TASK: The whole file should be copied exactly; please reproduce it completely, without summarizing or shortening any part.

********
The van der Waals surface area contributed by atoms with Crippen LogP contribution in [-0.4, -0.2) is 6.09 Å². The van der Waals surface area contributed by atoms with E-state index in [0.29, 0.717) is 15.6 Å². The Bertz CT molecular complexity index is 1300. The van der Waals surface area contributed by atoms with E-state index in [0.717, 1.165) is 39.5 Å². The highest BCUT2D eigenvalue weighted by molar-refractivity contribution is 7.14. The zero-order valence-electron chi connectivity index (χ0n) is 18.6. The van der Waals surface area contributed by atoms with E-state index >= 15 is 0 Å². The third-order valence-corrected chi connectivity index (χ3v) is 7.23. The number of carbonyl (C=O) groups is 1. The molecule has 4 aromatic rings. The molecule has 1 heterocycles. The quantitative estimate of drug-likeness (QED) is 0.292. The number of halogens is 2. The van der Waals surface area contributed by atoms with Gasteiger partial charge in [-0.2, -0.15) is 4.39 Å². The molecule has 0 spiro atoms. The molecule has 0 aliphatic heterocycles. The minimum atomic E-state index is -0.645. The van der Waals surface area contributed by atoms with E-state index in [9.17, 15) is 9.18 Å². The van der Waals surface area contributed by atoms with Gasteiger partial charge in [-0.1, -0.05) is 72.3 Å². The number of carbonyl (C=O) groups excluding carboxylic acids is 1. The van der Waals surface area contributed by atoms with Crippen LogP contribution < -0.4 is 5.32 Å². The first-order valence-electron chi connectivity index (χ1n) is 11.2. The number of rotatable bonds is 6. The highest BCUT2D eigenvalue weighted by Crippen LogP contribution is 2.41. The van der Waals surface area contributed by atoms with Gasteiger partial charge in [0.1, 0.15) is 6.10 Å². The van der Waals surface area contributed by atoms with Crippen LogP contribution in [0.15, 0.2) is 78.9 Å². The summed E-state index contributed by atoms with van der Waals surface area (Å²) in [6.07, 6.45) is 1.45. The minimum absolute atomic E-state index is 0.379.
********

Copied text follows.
The van der Waals surface area contributed by atoms with Crippen LogP contribution in [-0.4, -0.2) is 6.09 Å². The van der Waals surface area contributed by atoms with E-state index in [0.29, 0.717) is 15.6 Å². The Bertz CT molecular complexity index is 1300. The van der Waals surface area contributed by atoms with E-state index in [0.717, 1.165) is 39.5 Å². The highest BCUT2D eigenvalue weighted by molar-refractivity contribution is 7.14. The zero-order valence-electron chi connectivity index (χ0n) is 18.6. The van der Waals surface area contributed by atoms with E-state index >= 15 is 0 Å². The third-order valence-corrected chi connectivity index (χ3v) is 7.23. The number of carbonyl (C=O) groups is 1. The molecule has 4 aromatic rings. The molecule has 1 heterocycles. The quantitative estimate of drug-likeness (QED) is 0.292. The number of halogens is 2. The van der Waals surface area contributed by atoms with Gasteiger partial charge in [-0.2, -0.15) is 4.39 Å². The molecule has 0 spiro atoms. The molecule has 0 aliphatic heterocycles. The minimum atomic E-state index is -0.645. The van der Waals surface area contributed by atoms with E-state index in [9.17, 15) is 9.18 Å². The van der Waals surface area contributed by atoms with Gasteiger partial charge in [-0.1, -0.05) is 72.3 Å². The number of carbonyl (C=O) groups excluding carboxylic acids is 1. The van der Waals surface area contributed by atoms with Crippen LogP contribution < -0.4 is 5.32 Å². The first-order valence-electron chi connectivity index (χ1n) is 11.2. The number of rotatable bonds is 6. The highest BCUT2D eigenvalue weighted by Crippen LogP contribution is 2.41. The van der Waals surface area contributed by atoms with Gasteiger partial charge in [0.1, 0.15) is 6.10 Å². The van der Waals surface area contributed by atoms with Crippen LogP contribution in [0.15, 0.2) is 78.9 Å². The summed E-state index contributed by atoms with van der Waals surface area (Å²) in [6.07, 6.45) is 1.45. The minimum absolute atomic E-state index is 0.379.